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By Hannah Black, Senior Account Executive

As the old adage goes, nothing is certain except death and taxes. In the twenty-first century, we can add a third certainty to that list: Kardashian controversy.

Renowned and reviled, the notorious family has racked up an impressive list of scandals since Keeping up with the Kardashians first graced our screens in 2007. From greenwashing and lawsuits to affairs and accusations of cultural appropriation, there is no limit to the headlines that have fuelled the family’s media presence.

The reality show has acted as a vehicle for negating all celebrity controversies facing the family, from Kim Kardashian’s sex tape in the first ever episode, to Kanye West’s antisemitic comments in season 3 of the Hulu edition. Whether it is addressed directly, or mentioned in passing (see the latest season, which saw a ‘conversation’ between the sisters on their impact on beauty standards), the show is carefully crafted around these crises to share their side of the story – and divert from the worst of their affairs. The conflict resolution arch of each episode allows the family brand to comfortably close the book on each crisis, leaving their word as final.

Ultimately, scandal hasn’t done damage to their successes – it has, in fact, only brought them more. Kim has recently debuted as the face of Marc Jacobs, following partnerships with both Balenciaga and Dolce & Gabbana. Skims shapewear, Kim’s semi-eponymous brand, continues to see sales soar, despite the inherent irony of the brand model. The Kardashians has been renewed for a fourth season, and Kylie Cosmetics earned its namesake of ‘self-made billionaire’ which, aside from the obvious flaws of this title, was built off the notoriety of Kylie’s long-denied lip filler saga.

So, what’s the learning here? Certainly that the careful crisis management is crucial – let’s not forget the infamous parable ‘the devil works hard, but Kris Jenner works harder’. It’s no coincidence that media scrutiny of the family’s partying during COVID was sidelined when news started to leak that Kim and Kanye were getting divorced.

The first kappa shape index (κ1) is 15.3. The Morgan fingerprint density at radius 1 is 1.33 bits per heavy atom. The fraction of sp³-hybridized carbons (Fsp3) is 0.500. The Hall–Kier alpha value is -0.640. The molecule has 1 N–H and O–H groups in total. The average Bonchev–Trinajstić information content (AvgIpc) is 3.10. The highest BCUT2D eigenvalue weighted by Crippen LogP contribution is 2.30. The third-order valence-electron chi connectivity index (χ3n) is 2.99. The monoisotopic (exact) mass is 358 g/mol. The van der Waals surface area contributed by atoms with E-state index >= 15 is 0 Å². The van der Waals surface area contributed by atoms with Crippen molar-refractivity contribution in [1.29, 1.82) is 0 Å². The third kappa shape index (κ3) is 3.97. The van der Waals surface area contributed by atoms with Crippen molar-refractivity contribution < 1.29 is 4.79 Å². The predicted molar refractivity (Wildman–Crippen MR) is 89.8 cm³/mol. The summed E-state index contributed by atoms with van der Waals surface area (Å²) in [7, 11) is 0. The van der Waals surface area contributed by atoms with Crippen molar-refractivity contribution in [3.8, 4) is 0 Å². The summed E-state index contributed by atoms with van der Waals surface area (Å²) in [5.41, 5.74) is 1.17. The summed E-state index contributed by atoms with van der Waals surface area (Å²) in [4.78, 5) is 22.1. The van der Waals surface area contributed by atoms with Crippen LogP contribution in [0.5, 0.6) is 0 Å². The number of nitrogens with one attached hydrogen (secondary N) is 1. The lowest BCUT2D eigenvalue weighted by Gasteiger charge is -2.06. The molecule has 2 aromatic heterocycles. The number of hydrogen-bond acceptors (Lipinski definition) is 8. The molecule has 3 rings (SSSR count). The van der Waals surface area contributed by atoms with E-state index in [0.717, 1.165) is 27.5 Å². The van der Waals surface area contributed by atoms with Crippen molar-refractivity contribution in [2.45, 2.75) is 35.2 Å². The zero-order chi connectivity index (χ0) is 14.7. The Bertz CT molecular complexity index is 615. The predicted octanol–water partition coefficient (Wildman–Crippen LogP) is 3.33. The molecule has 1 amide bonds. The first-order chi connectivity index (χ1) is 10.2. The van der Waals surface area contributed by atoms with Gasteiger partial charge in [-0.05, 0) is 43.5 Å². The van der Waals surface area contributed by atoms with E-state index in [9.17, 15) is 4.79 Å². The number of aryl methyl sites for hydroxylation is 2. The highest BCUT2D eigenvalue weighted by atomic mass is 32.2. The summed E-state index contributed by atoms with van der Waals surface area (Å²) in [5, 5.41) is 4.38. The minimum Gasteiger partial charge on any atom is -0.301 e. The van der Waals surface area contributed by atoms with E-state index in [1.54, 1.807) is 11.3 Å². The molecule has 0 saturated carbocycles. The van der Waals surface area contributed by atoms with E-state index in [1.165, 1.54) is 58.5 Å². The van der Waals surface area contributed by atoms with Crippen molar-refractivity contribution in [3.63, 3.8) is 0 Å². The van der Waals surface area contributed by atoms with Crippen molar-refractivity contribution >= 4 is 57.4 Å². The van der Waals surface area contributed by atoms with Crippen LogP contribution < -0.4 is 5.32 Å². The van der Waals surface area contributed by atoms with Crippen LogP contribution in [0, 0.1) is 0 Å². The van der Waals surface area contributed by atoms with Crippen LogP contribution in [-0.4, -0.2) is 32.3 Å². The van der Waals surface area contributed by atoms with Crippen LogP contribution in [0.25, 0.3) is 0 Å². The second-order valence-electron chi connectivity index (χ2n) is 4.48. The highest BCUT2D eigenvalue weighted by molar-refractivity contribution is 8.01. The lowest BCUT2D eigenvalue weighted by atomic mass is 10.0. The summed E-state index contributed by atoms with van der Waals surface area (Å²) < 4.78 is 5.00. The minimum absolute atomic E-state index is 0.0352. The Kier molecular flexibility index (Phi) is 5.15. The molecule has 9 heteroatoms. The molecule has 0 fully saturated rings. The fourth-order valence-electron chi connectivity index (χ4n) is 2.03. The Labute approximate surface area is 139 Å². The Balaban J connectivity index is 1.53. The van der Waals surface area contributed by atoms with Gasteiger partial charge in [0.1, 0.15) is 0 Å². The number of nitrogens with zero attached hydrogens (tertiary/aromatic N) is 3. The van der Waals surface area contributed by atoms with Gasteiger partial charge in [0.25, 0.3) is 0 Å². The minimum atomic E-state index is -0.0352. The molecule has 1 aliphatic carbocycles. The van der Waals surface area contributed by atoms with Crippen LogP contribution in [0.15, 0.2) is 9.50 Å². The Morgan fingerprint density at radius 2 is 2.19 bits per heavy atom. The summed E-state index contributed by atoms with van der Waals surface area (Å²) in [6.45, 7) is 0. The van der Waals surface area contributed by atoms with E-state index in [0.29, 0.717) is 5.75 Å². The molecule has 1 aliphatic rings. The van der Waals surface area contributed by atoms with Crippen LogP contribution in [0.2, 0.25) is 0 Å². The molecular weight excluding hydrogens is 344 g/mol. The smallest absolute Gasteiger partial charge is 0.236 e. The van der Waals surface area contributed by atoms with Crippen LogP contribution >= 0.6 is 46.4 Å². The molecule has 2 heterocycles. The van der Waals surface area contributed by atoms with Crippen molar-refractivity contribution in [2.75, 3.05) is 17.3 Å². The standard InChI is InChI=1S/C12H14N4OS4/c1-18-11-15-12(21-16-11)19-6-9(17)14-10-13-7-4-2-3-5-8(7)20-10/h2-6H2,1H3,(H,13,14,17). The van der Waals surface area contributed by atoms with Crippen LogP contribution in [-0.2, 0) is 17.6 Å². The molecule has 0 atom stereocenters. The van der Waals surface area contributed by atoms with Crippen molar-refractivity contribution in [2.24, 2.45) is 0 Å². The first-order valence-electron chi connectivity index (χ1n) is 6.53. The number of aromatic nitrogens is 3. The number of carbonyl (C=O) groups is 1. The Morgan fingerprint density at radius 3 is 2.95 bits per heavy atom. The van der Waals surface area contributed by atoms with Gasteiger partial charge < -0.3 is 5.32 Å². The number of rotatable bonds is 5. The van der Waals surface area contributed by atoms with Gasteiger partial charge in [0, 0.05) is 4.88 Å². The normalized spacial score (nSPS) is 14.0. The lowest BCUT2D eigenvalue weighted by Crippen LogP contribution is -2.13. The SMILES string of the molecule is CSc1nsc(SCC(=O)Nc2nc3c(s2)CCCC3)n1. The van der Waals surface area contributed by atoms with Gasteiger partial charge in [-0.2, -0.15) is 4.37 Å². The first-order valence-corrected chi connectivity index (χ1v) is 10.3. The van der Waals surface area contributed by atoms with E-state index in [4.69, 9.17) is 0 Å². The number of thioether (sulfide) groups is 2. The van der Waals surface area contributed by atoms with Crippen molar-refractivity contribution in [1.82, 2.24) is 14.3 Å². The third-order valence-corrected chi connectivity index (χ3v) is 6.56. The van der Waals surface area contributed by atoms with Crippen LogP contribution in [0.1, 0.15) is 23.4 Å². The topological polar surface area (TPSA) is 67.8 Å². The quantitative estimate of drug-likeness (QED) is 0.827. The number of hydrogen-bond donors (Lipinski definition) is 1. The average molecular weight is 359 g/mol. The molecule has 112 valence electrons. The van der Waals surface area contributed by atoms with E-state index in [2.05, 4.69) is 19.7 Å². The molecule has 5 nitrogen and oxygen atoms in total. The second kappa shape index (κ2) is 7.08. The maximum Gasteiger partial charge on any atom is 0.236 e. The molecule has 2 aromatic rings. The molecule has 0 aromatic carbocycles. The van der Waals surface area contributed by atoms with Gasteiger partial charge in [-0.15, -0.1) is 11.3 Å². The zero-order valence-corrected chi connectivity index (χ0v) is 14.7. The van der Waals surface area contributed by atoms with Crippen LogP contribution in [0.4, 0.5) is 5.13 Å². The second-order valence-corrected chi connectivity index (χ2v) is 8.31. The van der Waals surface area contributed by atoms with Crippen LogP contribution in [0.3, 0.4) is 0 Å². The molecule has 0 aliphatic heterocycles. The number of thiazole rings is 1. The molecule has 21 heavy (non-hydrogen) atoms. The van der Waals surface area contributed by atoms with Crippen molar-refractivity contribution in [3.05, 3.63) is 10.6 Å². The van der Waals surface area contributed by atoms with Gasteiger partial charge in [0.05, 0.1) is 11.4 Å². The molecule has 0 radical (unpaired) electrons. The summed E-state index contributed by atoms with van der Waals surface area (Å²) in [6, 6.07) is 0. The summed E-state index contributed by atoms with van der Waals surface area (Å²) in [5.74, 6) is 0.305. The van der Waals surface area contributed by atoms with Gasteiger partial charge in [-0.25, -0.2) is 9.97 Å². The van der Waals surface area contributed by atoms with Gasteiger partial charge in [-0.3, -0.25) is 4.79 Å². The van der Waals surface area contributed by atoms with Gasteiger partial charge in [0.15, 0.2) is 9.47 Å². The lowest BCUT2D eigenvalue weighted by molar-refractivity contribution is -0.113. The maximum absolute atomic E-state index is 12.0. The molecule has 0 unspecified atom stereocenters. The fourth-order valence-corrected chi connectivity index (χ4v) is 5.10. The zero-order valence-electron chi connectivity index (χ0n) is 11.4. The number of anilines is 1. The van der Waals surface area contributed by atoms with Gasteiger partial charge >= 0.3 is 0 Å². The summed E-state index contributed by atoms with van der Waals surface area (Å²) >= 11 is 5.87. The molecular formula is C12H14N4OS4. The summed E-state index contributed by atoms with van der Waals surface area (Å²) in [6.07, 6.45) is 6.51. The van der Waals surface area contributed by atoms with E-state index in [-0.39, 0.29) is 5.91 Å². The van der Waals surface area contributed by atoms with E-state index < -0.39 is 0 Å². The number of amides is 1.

But more crucially – scandal isn’t always a bad thing. Each Kardashian story is deeply analysed across both press and social media discourse, keeping the fans – and the haters – talking. MJ Corey, the brain behind Kardashian Kolloquium, said: “It’s true that more recent discourse about the family’s scandals has come with a greater sense of urgency, due to 2020’s notable consciousness shift around class and race. But we need to keep in mind that social media algorithms flourish in negative or conflict-oriented engagement. Scandal has fuelled the Kardashians’ journey to where they are now, and I believe it will keep them there.”

Should brands take a leaf out of the Kardashians’ book then, and look to controversial marketing to boost brand awareness? To Corey’s point, we hold brands to a much higher moral standard than ever before; it’s certainly not unwise to be mindful of public perception. But it’s worth remembering the famous words of Oscar Wilde: there is only one thing worse than being talked about – and that’s not being talked about. So, whether it’s managing a crisis that’s already in motion, or looking to generate conversation, a bit of controversy might just be what you’re looking for. When handled carefully, even the most morally ambiguous stories keep the fire burning. I’m sat here writing this article, aren’t I? So maybe Kris Jenner can teach us a thing or two about keeping up with a krisis.

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